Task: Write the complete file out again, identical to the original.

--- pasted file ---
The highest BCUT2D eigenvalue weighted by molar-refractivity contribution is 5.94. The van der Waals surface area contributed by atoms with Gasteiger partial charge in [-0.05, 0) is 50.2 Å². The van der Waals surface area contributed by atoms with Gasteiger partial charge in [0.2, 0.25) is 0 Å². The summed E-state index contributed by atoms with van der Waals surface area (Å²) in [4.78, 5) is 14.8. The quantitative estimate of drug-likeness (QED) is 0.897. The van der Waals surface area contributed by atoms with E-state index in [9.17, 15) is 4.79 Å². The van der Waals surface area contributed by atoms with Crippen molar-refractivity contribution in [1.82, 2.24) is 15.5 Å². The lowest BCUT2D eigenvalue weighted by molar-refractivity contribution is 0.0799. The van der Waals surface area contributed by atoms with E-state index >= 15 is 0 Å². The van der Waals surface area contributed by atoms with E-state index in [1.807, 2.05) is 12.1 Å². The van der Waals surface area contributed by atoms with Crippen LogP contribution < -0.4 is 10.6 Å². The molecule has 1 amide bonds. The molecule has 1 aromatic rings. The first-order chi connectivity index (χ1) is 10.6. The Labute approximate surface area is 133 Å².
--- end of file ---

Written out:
The highest BCUT2D eigenvalue weighted by molar-refractivity contribution is 5.94. The van der Waals surface area contributed by atoms with Gasteiger partial charge in [-0.05, 0) is 50.2 Å². The van der Waals surface area contributed by atoms with Gasteiger partial charge in [0.2, 0.25) is 0 Å². The summed E-state index contributed by atoms with van der Waals surface area (Å²) in [4.78, 5) is 14.8. The quantitative estimate of drug-likeness (QED) is 0.897. The van der Waals surface area contributed by atoms with E-state index in [9.17, 15) is 4.79 Å². The van der Waals surface area contributed by atoms with Crippen molar-refractivity contribution in [1.82, 2.24) is 15.5 Å². The lowest BCUT2D eigenvalue weighted by molar-refractivity contribution is 0.0799. The van der Waals surface area contributed by atoms with E-state index >= 15 is 0 Å². The van der Waals surface area contributed by atoms with E-state index in [1.807, 2.05) is 12.1 Å². The van der Waals surface area contributed by atoms with Crippen LogP contribution < -0.4 is 10.6 Å². The molecule has 1 amide bonds. The molecule has 1 aromatic rings. The first-order chi connectivity index (χ1) is 10.6. The Labute approximate surface area is 133 Å².